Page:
- 15 Chilensis Reserva Pinot Noir (Maule Valley): Tobacco, tea, and red berries, wrapped up into a pithy Summer-sipping package. $10 B
- 11 Vina VIK (Millahue): Juicy, complex, polished, ripe & structured… and not at all afraid to flaunt its pedigree in high fashion. $145 A-
- 12 Keenan Napa Valley Merlot (Napa Valley): You can like them big. Or you can like them balanced. Or, you could actually have both. $40 A-
- NV Stone and Key Cellars Iced Orange Muscat (Central Valley): Maybe too laid back, but the pretty blood orange is hard to resist. $40 B+
- 14 Stone and Key Cellars Obsidian (Yakima Valley): Dark fruit worthy of the name, though the violets show that it has a tender side. $32 B+
- 13 Stone and Key Cellars Lake County Syrah Reserve (Lake County): Like your reds with texture? Then here’s juicy little number for ya $30 B+
- 12 Salwey Henkenberg Grosses Gewaechs Spatburgunder Trocken (Baden): Packs a hell of a vibrant – though stemmy – punch for coin. $26 B+
- 14 Trefethen Chardonnay (Oak Knoll District): Apricot lovers – & lovers of historical perspective in Napa – won’t be disappointed $36 A-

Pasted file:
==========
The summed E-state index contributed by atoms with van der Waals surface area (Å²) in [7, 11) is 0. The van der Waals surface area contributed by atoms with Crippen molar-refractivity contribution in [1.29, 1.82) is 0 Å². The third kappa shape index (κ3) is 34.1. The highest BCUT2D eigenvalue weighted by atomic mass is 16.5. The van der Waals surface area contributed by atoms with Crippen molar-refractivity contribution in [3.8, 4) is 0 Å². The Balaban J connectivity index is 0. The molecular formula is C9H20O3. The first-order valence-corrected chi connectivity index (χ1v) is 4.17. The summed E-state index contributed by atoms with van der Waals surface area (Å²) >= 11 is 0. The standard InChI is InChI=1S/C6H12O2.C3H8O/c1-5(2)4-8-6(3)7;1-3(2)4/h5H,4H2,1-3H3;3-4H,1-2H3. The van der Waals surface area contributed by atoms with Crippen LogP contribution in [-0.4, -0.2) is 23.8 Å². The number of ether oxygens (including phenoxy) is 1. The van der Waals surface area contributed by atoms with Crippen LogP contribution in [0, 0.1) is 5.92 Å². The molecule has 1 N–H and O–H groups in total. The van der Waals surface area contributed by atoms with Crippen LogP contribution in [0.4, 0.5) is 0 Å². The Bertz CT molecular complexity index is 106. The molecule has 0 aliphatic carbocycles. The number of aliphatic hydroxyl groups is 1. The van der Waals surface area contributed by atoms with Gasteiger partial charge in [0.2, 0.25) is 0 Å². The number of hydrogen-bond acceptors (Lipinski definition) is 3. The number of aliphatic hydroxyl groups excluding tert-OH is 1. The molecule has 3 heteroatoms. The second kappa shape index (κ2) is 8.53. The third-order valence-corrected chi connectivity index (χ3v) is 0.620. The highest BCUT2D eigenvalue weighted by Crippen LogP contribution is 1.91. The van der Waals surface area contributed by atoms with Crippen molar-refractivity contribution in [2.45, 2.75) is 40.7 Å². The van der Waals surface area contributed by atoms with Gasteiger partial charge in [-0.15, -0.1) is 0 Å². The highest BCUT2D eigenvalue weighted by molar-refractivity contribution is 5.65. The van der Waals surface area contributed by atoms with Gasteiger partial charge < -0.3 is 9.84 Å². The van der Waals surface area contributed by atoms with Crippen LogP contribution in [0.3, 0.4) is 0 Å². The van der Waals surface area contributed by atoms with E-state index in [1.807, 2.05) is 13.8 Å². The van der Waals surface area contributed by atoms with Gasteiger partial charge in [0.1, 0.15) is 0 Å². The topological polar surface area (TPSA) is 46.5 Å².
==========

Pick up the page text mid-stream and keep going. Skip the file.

- 15 Siduri Willamette Valley Pinot Noir (Willamette Valley): Perfectly at home with homemade pizza; or just hanging by itself. $30 B+
- NV Willm Cremant d’Alsace Brut Rose (Alsace): Nothing here but a bubbly bottle full of chipper, delightful, delicate delicousness. $20 B+
Here’s another entry in the monthly series in which I review the samples that I cannot drink without being admitted to the hospital.
First up, we have a long-form Johnson. Hugh Johnson, that is, who I would posit is the world’s greatest living wine writer. Mitchell Beazley has put together the 256-page collection Hugh Johnson on Wine: Good Bits from 55 Years of Scribbling (about $20). And if this is what Johnson considers “scribbling,” then the state of wine writing today, in the wake of his assumed retirement from the genre, is somewhat sad indeed (except for the “somewhat” part, that is).